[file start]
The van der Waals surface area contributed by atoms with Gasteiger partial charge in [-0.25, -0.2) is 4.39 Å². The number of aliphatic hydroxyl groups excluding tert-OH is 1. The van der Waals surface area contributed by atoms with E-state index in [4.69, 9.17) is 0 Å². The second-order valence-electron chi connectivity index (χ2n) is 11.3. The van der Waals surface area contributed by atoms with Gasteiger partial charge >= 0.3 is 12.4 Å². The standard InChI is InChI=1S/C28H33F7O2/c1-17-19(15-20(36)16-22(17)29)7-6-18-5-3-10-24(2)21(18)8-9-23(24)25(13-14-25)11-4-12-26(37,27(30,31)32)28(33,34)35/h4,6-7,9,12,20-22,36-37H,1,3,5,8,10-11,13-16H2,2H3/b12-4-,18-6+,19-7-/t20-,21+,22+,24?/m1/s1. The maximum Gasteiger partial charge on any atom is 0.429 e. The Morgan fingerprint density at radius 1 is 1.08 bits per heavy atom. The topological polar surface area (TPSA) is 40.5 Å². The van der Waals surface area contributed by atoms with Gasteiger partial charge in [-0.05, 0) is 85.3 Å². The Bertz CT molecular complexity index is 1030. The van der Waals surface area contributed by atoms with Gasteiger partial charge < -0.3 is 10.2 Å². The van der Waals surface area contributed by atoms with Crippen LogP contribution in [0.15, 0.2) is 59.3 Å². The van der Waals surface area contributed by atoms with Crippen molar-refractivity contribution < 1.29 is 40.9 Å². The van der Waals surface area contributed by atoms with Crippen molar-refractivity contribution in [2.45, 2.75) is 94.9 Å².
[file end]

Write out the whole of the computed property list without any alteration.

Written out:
The van der Waals surface area contributed by atoms with Gasteiger partial charge in [-0.25, -0.2) is 4.39 Å². The number of aliphatic hydroxyl groups excluding tert-OH is 1. The van der Waals surface area contributed by atoms with E-state index in [4.69, 9.17) is 0 Å². The second-order valence-electron chi connectivity index (χ2n) is 11.3. The van der Waals surface area contributed by atoms with Gasteiger partial charge >= 0.3 is 12.4 Å². The standard InChI is InChI=1S/C28H33F7O2/c1-17-19(15-20(36)16-22(17)29)7-6-18-5-3-10-24(2)21(18)8-9-23(24)25(13-14-25)11-4-12-26(37,27(30,31)32)28(33,34)35/h4,6-7,9,12,20-22,36-37H,1,3,5,8,10-11,13-16H2,2H3/b12-4-,18-6+,19-7-/t20-,21+,22+,24?/m1/s1. The maximum Gasteiger partial charge on any atom is 0.429 e. The Morgan fingerprint density at radius 1 is 1.08 bits per heavy atom. The topological polar surface area (TPSA) is 40.5 Å². The van der Waals surface area contributed by atoms with Gasteiger partial charge in [-0.05, 0) is 85.3 Å². The Bertz CT molecular complexity index is 1030. The van der Waals surface area contributed by atoms with Gasteiger partial charge < -0.3 is 10.2 Å². The van der Waals surface area contributed by atoms with Crippen LogP contribution in [0.15, 0.2) is 59.3 Å². The van der Waals surface area contributed by atoms with Crippen molar-refractivity contribution < 1.29 is 40.9 Å². The van der Waals surface area contributed by atoms with Crippen molar-refractivity contribution in [2.45, 2.75) is 94.9 Å².